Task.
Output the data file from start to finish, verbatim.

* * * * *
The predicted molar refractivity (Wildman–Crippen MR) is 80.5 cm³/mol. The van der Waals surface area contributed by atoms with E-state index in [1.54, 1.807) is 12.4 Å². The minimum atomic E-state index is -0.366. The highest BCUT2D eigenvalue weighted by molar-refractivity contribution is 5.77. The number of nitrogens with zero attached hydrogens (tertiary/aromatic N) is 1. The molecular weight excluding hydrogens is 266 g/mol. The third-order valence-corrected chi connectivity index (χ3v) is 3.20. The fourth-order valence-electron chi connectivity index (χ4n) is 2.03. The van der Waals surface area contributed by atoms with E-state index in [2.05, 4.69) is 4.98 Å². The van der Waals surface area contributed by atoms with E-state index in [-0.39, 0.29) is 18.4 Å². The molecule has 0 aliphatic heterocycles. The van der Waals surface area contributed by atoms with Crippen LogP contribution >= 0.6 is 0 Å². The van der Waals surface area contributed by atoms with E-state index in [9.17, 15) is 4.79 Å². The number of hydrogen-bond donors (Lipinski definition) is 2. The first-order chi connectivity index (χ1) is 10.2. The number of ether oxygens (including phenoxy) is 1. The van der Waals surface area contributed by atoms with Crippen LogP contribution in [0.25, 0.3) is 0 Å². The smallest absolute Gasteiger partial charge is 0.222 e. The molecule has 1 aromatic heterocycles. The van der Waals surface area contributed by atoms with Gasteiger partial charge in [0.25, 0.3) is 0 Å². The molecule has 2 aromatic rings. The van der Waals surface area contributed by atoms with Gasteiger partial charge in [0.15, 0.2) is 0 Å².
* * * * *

The predicted molar refractivity (Wildman–Crippen MR) is 80.5 cm³/mol. The van der Waals surface area contributed by atoms with E-state index in [1.54, 1.807) is 12.4 Å². The minimum atomic E-state index is -0.366. The highest BCUT2D eigenvalue weighted by molar-refractivity contribution is 5.77. The number of nitrogens with zero attached hydrogens (tertiary/aromatic N) is 1. The molecular weight excluding hydrogens is 266 g/mol. The third-order valence-corrected chi connectivity index (χ3v) is 3.20. The fourth-order valence-electron chi connectivity index (χ4n) is 2.03. The van der Waals surface area contributed by atoms with E-state index in [2.05, 4.69) is 4.98 Å². The van der Waals surface area contributed by atoms with E-state index in [-0.39, 0.29) is 18.4 Å². The molecule has 0 aliphatic heterocycles. The van der Waals surface area contributed by atoms with Crippen LogP contribution >= 0.6 is 0 Å². The van der Waals surface area contributed by atoms with E-state index in [9.17, 15) is 4.79 Å². The number of hydrogen-bond donors (Lipinski definition) is 2. The first-order chi connectivity index (χ1) is 10.2. The number of ether oxygens (including phenoxy) is 1. The van der Waals surface area contributed by atoms with Crippen LogP contribution in [0.25, 0.3) is 0 Å². The smallest absolute Gasteiger partial charge is 0.222 e. The molecule has 1 aromatic heterocycles. The van der Waals surface area contributed by atoms with Gasteiger partial charge in [0.25, 0.3) is 0 Å². The molecule has 2 aromatic rings. The van der Waals surface area contributed by atoms with Gasteiger partial charge in [0.15, 0.2) is 0 Å².